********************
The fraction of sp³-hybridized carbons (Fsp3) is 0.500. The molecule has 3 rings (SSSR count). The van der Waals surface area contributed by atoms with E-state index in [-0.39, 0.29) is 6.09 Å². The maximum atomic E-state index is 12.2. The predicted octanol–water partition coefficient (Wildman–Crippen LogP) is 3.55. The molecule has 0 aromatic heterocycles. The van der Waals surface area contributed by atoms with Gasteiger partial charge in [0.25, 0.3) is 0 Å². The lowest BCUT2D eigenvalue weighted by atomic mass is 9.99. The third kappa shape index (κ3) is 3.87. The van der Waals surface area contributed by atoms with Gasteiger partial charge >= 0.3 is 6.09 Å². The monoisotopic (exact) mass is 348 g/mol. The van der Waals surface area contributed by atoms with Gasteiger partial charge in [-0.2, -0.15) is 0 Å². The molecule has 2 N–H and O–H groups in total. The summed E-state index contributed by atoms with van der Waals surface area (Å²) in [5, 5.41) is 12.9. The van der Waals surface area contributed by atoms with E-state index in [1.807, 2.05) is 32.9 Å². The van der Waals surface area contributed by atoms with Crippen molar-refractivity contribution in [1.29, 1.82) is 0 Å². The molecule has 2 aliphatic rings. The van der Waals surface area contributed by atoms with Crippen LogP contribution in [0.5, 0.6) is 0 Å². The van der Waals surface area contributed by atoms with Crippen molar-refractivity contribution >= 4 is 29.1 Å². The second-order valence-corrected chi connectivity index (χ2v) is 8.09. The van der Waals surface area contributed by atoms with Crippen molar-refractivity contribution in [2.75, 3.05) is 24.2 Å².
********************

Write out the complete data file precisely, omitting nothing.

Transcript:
The fraction of sp³-hybridized carbons (Fsp3) is 0.500. The molecule has 3 rings (SSSR count). The van der Waals surface area contributed by atoms with E-state index in [-0.39, 0.29) is 6.09 Å². The maximum atomic E-state index is 12.2. The predicted octanol–water partition coefficient (Wildman–Crippen LogP) is 3.55. The molecule has 0 aromatic heterocycles. The van der Waals surface area contributed by atoms with Gasteiger partial charge in [0.25, 0.3) is 0 Å². The lowest BCUT2D eigenvalue weighted by atomic mass is 9.99. The third kappa shape index (κ3) is 3.87. The van der Waals surface area contributed by atoms with Gasteiger partial charge >= 0.3 is 6.09 Å². The monoisotopic (exact) mass is 348 g/mol. The van der Waals surface area contributed by atoms with Gasteiger partial charge in [-0.2, -0.15) is 0 Å². The molecule has 2 N–H and O–H groups in total. The summed E-state index contributed by atoms with van der Waals surface area (Å²) in [5, 5.41) is 12.9. The van der Waals surface area contributed by atoms with E-state index in [1.807, 2.05) is 32.9 Å². The van der Waals surface area contributed by atoms with Crippen molar-refractivity contribution in [1.29, 1.82) is 0 Å². The molecule has 2 aliphatic rings. The van der Waals surface area contributed by atoms with Crippen LogP contribution in [0.5, 0.6) is 0 Å². The van der Waals surface area contributed by atoms with Crippen molar-refractivity contribution >= 4 is 29.1 Å². The second-order valence-corrected chi connectivity index (χ2v) is 8.09. The van der Waals surface area contributed by atoms with Crippen molar-refractivity contribution in [2.75, 3.05) is 24.2 Å².